TTUHSC El Paso Receives $6 Million Grant for New Dental School
Last week, the Paso del Norte Health Foundation (PDNHF) announced a $6 million grant will be awarded to Texas Tech University Health Sciences Center El Paso (TTUHSC El Paso) in support of its new dental school.
“We are incredibly grateful to the Paso del Norte Health Foundation for supporting us in this endeavor,” said TTUHSC El Paso President Richard Lange, M.D., M.B.A. “Our shared mission of improving the health and quality of life for residents in this bi-national region will only strengthen our cause: to bring a dental school to El Paso that will change the face of health care in West Texas.”
The multimillion-dollar grant will fund the development of a unique, community-centered curriculum for the Woody L. Hunt School of Dental Medicine (WLHSODM) — the first dental school on the U.S.-Mexico border.
Unlike traditional rote-based learning, the WLHSODM curriculum will focus on service education, a form of teaching that encourages meaningful community service. The approach results in one-of-a-kind, hands-on experiences that allow students to apply their newfound knowledge and skills to life beyond the classroom, while simultaneously helping the community.
“We are excited to be part of a leadership opportunity to bring a dental school to the region,” said Jose Prieto Jr., M.D., board chair of the PDNHF. “Poor dental care has been linked to numerous chronic disorders that can be prevented with education and early detection.”
As part of the community-based teaching approach, a low-cost dental health clinic will be established in central El Paso. There, students will train with WLHSODM faculty and provide affordable dental services to one of the city’s most underserved communities.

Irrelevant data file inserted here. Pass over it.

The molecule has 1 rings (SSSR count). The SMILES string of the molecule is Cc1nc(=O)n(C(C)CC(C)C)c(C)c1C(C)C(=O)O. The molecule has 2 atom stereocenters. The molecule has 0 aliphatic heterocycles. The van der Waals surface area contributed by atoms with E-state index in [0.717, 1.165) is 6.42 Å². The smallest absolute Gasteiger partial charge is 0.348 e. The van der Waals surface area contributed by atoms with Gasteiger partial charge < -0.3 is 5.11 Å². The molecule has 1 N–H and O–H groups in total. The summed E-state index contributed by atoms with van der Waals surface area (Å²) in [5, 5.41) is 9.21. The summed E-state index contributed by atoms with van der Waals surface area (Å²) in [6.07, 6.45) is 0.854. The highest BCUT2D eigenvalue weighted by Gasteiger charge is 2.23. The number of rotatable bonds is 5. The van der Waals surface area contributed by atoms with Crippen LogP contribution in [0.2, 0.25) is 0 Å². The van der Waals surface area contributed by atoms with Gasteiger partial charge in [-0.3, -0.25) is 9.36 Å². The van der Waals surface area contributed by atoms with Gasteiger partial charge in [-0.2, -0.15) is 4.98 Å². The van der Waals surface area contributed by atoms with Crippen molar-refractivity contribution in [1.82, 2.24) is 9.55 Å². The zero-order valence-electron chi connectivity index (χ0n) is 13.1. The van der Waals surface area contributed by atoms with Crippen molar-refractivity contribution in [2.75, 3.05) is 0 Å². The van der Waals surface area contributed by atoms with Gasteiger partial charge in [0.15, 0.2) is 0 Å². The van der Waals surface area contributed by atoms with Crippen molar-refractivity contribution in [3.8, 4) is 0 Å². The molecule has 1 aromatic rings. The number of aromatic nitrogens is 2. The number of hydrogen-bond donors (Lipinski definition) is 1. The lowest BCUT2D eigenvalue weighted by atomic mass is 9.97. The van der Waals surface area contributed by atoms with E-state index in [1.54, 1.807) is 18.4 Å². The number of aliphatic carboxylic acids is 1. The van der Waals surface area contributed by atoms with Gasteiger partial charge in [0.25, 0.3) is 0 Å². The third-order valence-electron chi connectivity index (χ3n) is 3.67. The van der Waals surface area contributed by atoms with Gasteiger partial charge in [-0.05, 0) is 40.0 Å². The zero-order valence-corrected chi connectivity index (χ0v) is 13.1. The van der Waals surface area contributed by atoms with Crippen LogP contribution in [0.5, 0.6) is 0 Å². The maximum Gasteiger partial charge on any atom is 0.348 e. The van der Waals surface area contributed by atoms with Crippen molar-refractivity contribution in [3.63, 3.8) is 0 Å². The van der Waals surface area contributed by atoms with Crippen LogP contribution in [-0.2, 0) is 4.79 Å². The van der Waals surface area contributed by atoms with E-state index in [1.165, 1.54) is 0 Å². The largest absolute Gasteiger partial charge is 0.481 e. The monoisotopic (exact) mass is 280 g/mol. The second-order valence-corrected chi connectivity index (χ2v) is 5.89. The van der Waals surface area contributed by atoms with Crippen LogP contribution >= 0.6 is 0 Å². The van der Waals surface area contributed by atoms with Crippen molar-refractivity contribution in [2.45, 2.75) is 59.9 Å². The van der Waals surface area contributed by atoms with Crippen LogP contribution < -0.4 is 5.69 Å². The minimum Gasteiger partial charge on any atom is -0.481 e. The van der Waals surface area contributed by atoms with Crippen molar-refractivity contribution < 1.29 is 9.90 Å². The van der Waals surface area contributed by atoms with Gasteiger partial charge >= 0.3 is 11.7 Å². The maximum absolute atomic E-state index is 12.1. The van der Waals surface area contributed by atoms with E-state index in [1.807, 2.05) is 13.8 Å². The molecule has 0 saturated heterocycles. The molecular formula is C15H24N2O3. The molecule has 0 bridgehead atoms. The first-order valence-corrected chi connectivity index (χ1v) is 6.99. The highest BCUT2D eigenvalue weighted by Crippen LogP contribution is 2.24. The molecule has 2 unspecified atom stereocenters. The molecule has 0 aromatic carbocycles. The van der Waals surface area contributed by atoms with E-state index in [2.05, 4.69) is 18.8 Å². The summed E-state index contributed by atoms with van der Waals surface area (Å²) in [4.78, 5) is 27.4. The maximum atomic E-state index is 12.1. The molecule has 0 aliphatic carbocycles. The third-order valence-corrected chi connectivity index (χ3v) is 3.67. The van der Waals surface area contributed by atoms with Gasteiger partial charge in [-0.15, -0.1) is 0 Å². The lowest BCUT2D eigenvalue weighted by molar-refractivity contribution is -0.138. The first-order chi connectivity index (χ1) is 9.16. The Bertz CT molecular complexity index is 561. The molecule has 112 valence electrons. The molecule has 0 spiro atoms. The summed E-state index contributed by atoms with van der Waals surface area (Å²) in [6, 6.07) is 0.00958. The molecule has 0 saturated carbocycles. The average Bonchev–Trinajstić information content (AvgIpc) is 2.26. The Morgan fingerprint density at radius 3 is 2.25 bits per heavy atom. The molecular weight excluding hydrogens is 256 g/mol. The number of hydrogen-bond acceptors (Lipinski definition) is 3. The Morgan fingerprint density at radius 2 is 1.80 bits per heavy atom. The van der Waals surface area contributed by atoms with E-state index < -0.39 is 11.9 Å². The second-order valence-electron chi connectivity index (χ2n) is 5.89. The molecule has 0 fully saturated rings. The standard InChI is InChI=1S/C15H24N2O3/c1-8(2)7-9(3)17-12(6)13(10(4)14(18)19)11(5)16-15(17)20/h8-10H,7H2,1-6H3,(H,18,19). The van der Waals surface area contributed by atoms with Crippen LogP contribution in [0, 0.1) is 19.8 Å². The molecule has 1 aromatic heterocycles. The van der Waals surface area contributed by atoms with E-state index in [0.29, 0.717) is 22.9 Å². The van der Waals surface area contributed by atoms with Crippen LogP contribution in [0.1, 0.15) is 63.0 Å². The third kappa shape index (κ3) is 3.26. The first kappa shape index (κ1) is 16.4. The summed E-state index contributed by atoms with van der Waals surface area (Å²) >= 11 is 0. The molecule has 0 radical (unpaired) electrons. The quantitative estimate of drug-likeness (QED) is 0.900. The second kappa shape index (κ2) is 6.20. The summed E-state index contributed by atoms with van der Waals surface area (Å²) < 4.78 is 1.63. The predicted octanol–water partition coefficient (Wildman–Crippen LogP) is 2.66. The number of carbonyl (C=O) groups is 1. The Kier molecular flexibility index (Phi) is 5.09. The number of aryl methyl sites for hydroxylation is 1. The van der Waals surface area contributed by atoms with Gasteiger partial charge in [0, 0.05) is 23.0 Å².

Additional training opportunities will take place at local private practice dentists’ offices, as well as clinic sites for organizations that provide affordable dental services to the poor.
As part of the school’s mission to improve access to oral health care on the border, faculty and students in the WLHSODM will reach out to rural communities in West Texas. These communities — which currently have few to no dental health professionals — will receive preventive oral health education.
“Our new school of dental medicine is just as much about giving back to the community as it is about providing top-of-the-line, innovative education to future health professionals,” said Victoria Pineda, TTUHSC El Paso associate vice chancellor. “This unprecedented show of support represents a shared vision of excellence for the border and a dream that all people in our region will one day have access to health care.”
Once established, the WLHSODM is expected to create 100 new, highly-skilled local jobs, infusing an additional $5 million into the El Paso economy in labor income.
“We believe that the health foundation’s commitment to the new dental school will increase the awareness and importance of oral health, support a local supply of future dentists and hygienists, support community dental clinics, provide faculty appointments for local dentists, and contribute to the overall economic growth in the region,” says Tracy J. Yellen, CEO of the PDNHF.
The first cohort of 20 future dentists will be admitted in 2020. By 2023, the WLHSODM is expected to admit its first class of dental hygienists; the two-year program will educate dental professionals on how to work closely alongside the school’s newly graduated dentists. At full capacity, the WLHSODM will graduate 75 dentists and 60 dental hygienists per year.
The development of the new dental school is expected to cost between $50 and $60 million. $31 million, however, has already been raised, thanks to a generous gift from the Woody and Gayle Hunt Family Foundation, and now, the PDNHF.
Photos by Raul de la Cruz, Office of Institutional Advancement.